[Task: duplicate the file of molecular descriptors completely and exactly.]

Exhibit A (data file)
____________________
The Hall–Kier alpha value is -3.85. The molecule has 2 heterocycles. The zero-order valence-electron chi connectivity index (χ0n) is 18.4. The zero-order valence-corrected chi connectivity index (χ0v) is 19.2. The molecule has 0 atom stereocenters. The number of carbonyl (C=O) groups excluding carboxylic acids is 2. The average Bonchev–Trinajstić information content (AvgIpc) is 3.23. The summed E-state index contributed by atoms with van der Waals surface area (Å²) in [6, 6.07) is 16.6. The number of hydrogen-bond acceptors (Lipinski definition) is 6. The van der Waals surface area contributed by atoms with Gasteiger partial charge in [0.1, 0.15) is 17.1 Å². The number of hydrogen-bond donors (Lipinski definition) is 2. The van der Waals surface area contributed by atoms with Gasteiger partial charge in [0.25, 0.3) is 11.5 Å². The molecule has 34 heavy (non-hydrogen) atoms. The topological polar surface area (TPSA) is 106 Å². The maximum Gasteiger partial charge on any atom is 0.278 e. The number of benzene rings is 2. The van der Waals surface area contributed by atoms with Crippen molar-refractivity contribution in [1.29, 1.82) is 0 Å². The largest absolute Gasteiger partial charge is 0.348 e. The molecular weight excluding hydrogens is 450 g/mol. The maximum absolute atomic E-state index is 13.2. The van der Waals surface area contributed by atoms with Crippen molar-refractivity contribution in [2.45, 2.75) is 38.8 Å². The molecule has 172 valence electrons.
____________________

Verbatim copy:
The Hall–Kier alpha value is -3.85. The molecule has 2 heterocycles. The zero-order valence-electron chi connectivity index (χ0n) is 18.4. The zero-order valence-corrected chi connectivity index (χ0v) is 19.2. The molecule has 0 atom stereocenters. The number of carbonyl (C=O) groups excluding carboxylic acids is 2. The average Bonchev–Trinajstić information content (AvgIpc) is 3.23. The summed E-state index contributed by atoms with van der Waals surface area (Å²) in [6, 6.07) is 16.6. The number of hydrogen-bond acceptors (Lipinski definition) is 6. The van der Waals surface area contributed by atoms with Gasteiger partial charge in [0.1, 0.15) is 17.1 Å². The number of hydrogen-bond donors (Lipinski definition) is 2. The van der Waals surface area contributed by atoms with Gasteiger partial charge in [0.25, 0.3) is 11.5 Å². The molecule has 34 heavy (non-hydrogen) atoms. The topological polar surface area (TPSA) is 106 Å². The maximum Gasteiger partial charge on any atom is 0.278 e. The number of benzene rings is 2. The van der Waals surface area contributed by atoms with Crippen molar-refractivity contribution in [1.29, 1.82) is 0 Å². The largest absolute Gasteiger partial charge is 0.348 e. The molecular weight excluding hydrogens is 450 g/mol. The maximum absolute atomic E-state index is 13.2. The van der Waals surface area contributed by atoms with Crippen molar-refractivity contribution in [2.45, 2.75) is 38.8 Å². The molecule has 172 valence electrons.